Fashion Parade, auction, benefit

Tuesday, November 22, 6pm
Hacienda los Arcangeles (behind Plaza Real de Conde)

By Isabel Castrejón

The fashions from 1920 to 1929 were a result of the difficulties of World War I. During this decade, women’s clothes became a powerful expression of the modernist approach to all forms of art. The men went to the battlefield, and women consequently entered the workforce. The dress restrictions of the time were no longer suitable for the vital and active new roles that women assumed in wartime as farm workers, drivers, and machine operators. In addition, more women had access to voting and became professionals. Dressing became relaxed and strictly simple. This helped meet the new necessities: The length of dresses became shorter, the corset became even more of a nuisance, and “male” clothing became a practical tool.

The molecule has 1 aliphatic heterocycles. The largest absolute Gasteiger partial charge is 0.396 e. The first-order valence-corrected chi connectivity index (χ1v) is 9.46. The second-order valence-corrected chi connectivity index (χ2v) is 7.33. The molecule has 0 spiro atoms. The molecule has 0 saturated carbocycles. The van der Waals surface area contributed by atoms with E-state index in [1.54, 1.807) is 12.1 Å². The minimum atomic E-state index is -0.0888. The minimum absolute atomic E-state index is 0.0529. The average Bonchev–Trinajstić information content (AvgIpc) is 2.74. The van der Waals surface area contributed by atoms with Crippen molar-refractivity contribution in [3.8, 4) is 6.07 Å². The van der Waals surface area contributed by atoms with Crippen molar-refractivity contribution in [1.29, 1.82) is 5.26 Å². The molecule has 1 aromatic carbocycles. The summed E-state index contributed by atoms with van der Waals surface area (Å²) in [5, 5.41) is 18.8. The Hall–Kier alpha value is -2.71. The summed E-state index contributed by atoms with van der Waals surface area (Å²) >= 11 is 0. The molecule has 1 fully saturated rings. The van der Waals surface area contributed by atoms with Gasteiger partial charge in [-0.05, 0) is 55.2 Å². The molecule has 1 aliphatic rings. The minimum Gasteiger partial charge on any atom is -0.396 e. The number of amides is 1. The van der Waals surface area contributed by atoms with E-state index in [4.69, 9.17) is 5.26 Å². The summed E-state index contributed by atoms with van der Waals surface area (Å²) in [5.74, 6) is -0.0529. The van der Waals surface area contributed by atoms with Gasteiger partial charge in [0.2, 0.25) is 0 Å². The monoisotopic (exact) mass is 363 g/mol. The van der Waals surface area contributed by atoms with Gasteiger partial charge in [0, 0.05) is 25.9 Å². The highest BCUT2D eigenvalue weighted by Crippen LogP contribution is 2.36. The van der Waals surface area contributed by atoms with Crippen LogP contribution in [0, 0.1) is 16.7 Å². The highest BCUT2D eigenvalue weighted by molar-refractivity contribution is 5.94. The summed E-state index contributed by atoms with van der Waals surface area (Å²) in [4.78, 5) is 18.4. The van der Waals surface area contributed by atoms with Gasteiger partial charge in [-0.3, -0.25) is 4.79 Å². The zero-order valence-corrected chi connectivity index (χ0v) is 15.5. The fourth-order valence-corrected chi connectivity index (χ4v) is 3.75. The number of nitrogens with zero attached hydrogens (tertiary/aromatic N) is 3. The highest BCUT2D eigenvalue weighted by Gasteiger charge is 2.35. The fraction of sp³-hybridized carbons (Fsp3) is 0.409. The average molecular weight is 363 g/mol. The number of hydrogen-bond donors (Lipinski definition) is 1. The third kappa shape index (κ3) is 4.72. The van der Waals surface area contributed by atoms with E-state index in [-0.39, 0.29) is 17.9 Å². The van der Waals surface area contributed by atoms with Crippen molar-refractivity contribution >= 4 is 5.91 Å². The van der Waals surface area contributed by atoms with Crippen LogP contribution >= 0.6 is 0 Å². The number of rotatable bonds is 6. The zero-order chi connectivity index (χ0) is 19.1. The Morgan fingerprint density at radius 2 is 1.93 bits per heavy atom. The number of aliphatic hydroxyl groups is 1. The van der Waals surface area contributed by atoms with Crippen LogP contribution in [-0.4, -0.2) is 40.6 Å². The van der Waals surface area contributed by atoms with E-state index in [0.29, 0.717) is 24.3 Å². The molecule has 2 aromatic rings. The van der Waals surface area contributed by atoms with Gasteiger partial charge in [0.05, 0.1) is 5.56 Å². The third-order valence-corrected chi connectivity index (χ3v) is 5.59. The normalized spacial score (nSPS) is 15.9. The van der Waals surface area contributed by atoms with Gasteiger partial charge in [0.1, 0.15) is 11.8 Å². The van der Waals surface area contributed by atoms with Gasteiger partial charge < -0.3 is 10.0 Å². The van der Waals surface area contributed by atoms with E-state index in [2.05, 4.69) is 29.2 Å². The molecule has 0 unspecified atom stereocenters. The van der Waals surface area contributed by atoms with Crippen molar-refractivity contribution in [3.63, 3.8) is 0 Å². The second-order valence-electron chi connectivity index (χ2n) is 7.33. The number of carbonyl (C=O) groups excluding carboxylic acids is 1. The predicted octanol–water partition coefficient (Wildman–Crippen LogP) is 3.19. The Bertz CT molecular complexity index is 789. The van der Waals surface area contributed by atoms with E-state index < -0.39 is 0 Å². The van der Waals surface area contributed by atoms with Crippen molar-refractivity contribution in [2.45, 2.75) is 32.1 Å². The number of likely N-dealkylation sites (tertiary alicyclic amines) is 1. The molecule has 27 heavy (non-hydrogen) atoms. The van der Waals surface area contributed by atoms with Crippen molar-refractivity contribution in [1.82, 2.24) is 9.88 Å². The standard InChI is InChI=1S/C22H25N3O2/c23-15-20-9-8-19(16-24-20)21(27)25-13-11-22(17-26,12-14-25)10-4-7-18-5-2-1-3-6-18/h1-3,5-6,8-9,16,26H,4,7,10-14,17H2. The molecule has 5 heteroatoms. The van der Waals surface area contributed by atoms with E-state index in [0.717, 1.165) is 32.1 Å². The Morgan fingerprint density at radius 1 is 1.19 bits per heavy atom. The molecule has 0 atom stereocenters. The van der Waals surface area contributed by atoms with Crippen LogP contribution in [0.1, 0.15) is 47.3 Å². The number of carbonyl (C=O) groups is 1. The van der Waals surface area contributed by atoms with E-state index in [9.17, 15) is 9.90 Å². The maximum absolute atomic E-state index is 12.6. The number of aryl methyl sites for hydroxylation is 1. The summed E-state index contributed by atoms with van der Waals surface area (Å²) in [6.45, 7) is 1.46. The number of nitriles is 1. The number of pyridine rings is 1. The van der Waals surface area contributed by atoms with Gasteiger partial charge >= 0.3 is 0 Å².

A key aspect of the modern woman’s look was “pour le sport.” Clothing developed for physical activity left its mark on fashion, while the sport itself helped achieve the “tomboy” silhouette. Women yearned for the image of “La Garçonne” from Victor Margueritte’s 1922 novel of the same name. Hair was worn short, waists dropped to the hips, and chests were flattened.

It’s interesting to study global events through the repercussions they have on fashion, since clothes are something we use every day. Considering the years that we’ve all just lived through with the pandemic, what would be the proposal of a current designer in these new ’20s? What are the new needs and desires of today’s humans? Those were the first questions we asked ourselves when we started planning this edition of Fashion Parade.

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